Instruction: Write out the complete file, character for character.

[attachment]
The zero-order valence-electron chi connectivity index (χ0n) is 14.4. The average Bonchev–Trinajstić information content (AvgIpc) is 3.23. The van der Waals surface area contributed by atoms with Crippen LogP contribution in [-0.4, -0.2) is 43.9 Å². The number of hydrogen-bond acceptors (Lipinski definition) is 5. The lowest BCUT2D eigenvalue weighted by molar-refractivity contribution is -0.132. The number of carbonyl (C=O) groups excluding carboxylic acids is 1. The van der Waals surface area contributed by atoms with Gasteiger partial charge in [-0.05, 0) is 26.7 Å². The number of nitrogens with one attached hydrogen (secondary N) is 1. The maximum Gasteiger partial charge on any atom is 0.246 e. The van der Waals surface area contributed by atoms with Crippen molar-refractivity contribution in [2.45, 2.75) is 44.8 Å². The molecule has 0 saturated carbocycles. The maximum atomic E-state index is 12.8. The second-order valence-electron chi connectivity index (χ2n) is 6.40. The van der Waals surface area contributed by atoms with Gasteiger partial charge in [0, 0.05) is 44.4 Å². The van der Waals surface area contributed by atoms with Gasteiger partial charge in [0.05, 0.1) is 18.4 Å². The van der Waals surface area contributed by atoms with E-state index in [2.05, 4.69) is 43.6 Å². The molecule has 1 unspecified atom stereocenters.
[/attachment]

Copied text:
The zero-order valence-electron chi connectivity index (χ0n) is 14.4. The average Bonchev–Trinajstić information content (AvgIpc) is 3.23. The van der Waals surface area contributed by atoms with Crippen LogP contribution in [-0.4, -0.2) is 43.9 Å². The number of hydrogen-bond acceptors (Lipinski definition) is 5. The lowest BCUT2D eigenvalue weighted by molar-refractivity contribution is -0.132. The number of carbonyl (C=O) groups excluding carboxylic acids is 1. The van der Waals surface area contributed by atoms with Gasteiger partial charge in [-0.05, 0) is 26.7 Å². The number of nitrogens with one attached hydrogen (secondary N) is 1. The maximum Gasteiger partial charge on any atom is 0.246 e. The van der Waals surface area contributed by atoms with Crippen molar-refractivity contribution in [2.45, 2.75) is 44.8 Å². The molecule has 0 saturated carbocycles. The maximum atomic E-state index is 12.8. The second-order valence-electron chi connectivity index (χ2n) is 6.40. The van der Waals surface area contributed by atoms with Gasteiger partial charge in [0, 0.05) is 44.4 Å². The van der Waals surface area contributed by atoms with Gasteiger partial charge in [0.05, 0.1) is 18.4 Å². The van der Waals surface area contributed by atoms with E-state index in [2.05, 4.69) is 43.6 Å². The molecule has 1 unspecified atom stereocenters.